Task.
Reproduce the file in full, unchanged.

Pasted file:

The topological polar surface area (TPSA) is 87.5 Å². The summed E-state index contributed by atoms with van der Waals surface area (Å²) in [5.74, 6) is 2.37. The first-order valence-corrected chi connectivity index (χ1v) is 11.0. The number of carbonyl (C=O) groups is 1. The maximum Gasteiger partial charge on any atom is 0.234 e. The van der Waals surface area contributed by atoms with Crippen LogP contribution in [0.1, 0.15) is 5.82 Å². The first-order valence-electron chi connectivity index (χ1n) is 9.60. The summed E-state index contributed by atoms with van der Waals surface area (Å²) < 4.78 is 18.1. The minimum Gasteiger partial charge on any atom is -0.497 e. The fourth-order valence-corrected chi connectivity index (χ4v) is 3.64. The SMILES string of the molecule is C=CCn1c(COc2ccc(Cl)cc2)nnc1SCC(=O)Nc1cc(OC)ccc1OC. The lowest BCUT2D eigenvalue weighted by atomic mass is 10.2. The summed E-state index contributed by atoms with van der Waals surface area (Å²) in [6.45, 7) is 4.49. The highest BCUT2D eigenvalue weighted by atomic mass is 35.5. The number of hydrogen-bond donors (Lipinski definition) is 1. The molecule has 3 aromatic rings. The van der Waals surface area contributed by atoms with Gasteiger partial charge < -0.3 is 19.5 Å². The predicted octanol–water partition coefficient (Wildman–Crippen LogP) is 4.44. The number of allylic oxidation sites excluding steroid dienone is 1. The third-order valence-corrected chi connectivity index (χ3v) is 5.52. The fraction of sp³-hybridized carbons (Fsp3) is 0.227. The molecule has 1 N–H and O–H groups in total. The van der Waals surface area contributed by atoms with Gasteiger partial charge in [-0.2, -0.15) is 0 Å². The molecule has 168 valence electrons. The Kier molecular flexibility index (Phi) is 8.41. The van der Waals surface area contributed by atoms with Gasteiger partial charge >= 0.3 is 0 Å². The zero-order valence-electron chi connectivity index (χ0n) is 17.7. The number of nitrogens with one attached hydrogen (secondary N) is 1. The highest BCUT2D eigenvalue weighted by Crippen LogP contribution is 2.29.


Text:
The topological polar surface area (TPSA) is 87.5 Å². The summed E-state index contributed by atoms with van der Waals surface area (Å²) in [5.74, 6) is 2.37. The first-order valence-corrected chi connectivity index (χ1v) is 11.0. The number of carbonyl (C=O) groups is 1. The maximum Gasteiger partial charge on any atom is 0.234 e. The van der Waals surface area contributed by atoms with Crippen LogP contribution in [0.1, 0.15) is 5.82 Å². The first-order valence-electron chi connectivity index (χ1n) is 9.60. The summed E-state index contributed by atoms with van der Waals surface area (Å²) < 4.78 is 18.1. The minimum Gasteiger partial charge on any atom is -0.497 e. The fourth-order valence-corrected chi connectivity index (χ4v) is 3.64. The SMILES string of the molecule is C=CCn1c(COc2ccc(Cl)cc2)nnc1SCC(=O)Nc1cc(OC)ccc1OC. The lowest BCUT2D eigenvalue weighted by atomic mass is 10.2. The summed E-state index contributed by atoms with van der Waals surface area (Å²) in [6.45, 7) is 4.49. The highest BCUT2D eigenvalue weighted by atomic mass is 35.5. The number of hydrogen-bond donors (Lipinski definition) is 1. The molecule has 3 aromatic rings. The van der Waals surface area contributed by atoms with Gasteiger partial charge < -0.3 is 19.5 Å². The predicted octanol–water partition coefficient (Wildman–Crippen LogP) is 4.44. The number of allylic oxidation sites excluding steroid dienone is 1. The third-order valence-corrected chi connectivity index (χ3v) is 5.52. The fraction of sp³-hybridized carbons (Fsp3) is 0.227. The molecule has 1 N–H and O–H groups in total. The van der Waals surface area contributed by atoms with Gasteiger partial charge in [-0.2, -0.15) is 0 Å². The molecule has 168 valence electrons. The Kier molecular flexibility index (Phi) is 8.41. The van der Waals surface area contributed by atoms with Gasteiger partial charge >= 0.3 is 0 Å². The zero-order valence-electron chi connectivity index (χ0n) is 17.7. The number of nitrogens with one attached hydrogen (secondary N) is 1. The highest BCUT2D eigenvalue weighted by Crippen LogP contribution is 2.29.